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Denver: Reformer Admits That Disruptive Reforms Failed to Help Poor Kids

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Theresa Peña served as president of the Denver school board when reform began more than a decade ago.

She describes the promises and high hopes.

Now she admits that reform failed. 

The kids who lost were the poor black and Hispanic students, she says.

She writes:

Almost 11 years ago, when I served on the Denver Board of Education, the board and then-Superintendent Michael Bennet published a lengthy manifesto detailing how we planned to transform and radically improve public education in Denver.

They published their manifesto. They said:

“Ten years from now, let them say that Denver was the vanguard for reform in public education. Let them say, 10 years from now, that in Denver we saw what others could not, and laid down our adult burdens to lift up our children. Let them say that a spark flew in Denver that ignited a generation of educators, children, parents, and communities, and gave them courage to abandon the status quo for a shimmering future. We can do this in Denver; it is simply a matter of imagination and will.”

In 2007 our board believed we were starting a revolution. We were going to dramatically change outcomes for Denver students. We were going to construct a new educational system that served students first.

We believed that the goals in our strategic plan, known as the Denver Plan, would close the achievement gap and set a new path forward for all graduates of Denver Public Schools.

I am writing today to tell you that we failed. And, as a city and a school district we are still collectively failing our neediest students.

The Denver public school system is now a darling of the rightwing.

Last year, Betsy DeVos visited Denver twice; she praised the city for its charter efforts, but declared that it needed vouchers as well.

The Brookings Institution released its “Education Choice and Competition Index,” which ranked Denver first in the nation. The Index was created by Grover Whitehurst, who was George W. Bush’s choice to lead the Department of Education’s research division.

Charter champion David Osborne showered praise on Denver’s “portfolio” strategy in the rightwing journal Education Next.

Kevin Hesla of the National Alliance for Public Charter Schools raved about Denver’s commitment to the privatization agenda, again in the rightwing Education Next.

Denver is where Democrats gave up the fight for public education and invited the fox of privatization into the henhouse. The conservative media and think tanks love Denver.

Peña dissents. She writes:

My conclusion calls into question the conventional wisdom about Denver Public Schools. Over the past decade, under the leadership of Bennet and his successor, Tom Boasberg, DPS has gained a national reputation as a forward-thinking, even visionary school district, which welcomes high-quality charter schools and grants the most deserving of its own schools unprecedented degrees of autonomy from the district bureaucracy. Enrollment has grown and student achievement has improved.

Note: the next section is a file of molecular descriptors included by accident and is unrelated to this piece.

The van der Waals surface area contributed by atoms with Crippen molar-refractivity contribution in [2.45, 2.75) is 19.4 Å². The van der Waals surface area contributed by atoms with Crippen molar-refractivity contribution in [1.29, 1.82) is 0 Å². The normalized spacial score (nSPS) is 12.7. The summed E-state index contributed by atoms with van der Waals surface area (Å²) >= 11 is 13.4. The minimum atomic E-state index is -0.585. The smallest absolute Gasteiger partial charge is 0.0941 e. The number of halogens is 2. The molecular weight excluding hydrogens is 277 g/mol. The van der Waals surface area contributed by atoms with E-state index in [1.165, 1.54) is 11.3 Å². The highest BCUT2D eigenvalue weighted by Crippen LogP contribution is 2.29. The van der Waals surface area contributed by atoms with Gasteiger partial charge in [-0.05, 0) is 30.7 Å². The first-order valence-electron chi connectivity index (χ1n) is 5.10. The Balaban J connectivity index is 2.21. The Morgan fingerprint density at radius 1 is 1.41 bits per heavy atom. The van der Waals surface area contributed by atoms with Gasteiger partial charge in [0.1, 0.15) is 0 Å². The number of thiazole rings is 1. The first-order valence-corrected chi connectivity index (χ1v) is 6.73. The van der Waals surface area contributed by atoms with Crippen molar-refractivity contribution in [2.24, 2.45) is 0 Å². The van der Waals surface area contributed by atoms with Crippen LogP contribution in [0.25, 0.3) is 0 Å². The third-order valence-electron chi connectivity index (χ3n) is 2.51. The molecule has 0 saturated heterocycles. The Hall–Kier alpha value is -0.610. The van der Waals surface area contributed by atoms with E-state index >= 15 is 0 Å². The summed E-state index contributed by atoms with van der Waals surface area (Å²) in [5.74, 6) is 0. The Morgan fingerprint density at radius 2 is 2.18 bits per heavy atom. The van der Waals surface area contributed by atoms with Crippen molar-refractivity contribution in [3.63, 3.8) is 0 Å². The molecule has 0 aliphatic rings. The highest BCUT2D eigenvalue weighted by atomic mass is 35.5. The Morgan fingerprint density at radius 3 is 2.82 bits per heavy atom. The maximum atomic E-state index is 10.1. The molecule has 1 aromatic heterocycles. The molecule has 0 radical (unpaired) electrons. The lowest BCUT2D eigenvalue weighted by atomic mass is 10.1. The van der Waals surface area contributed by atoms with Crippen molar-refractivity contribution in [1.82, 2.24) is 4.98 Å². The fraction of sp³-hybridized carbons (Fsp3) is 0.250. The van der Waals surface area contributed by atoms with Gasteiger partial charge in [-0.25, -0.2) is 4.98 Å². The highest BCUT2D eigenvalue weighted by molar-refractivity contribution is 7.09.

While elements of that sterling national reputation are deserved, and some real gains have occurred, they have been far too slow and inequitable. On perhaps the most critical measure of success, literacy in early elementary schools, low-income and minority students have improved at a much slower rate than their Anglo and higher-income peers. This has caused Denver’s abysmal achievement gaps to grow even wider.

In 2017 64 percent of students who did not qualify for free or reduced lunch were reading and writing at grade level compared to 26 percent of students who qualified for free and reduced lunch, a 38 percent gap. And only one of three low-income third-graders read and write at grade level.

Our aspirations of a decade ago have not been realized. Until and unless Boasberg and the Board of Education take concrete steps to fundamentally change the district to serve its students and schools, real progress will remain elusive. Over time, I have come to doubt whether this is even possible.

The new reform board promised innovation, school autonomy, transparency, accountability, closer monitoring of results, and higher expectations.

She concludes:

We failed on all counts.

Teacher turnover and principal turnover remain large. Achievement gaps are as large as ever, possibly larger.

Denver, the shining model of reform by charters and test-based accountability, is no model at all.

So says one of the reform leaders who was there at the beginning.

Jeannie Kaplan was a school board member also during those heady years. She quickly became disillusioned with the disruptive tactics. She is not sure whether Theresa Peña means what she says or has something else in mind. But she has long believed that the “reforms” failed the neediest kids.

What say you, Senator Michael Bennett? What say you, Superintendent Tom Boasberg?

Why not focus on what works? Reduced class sizes; support and retention of teachers and principals; collaboration; school nurses and clinics. Talk about root causes of low academic performance and focus on changes that address the root causes.

 

 

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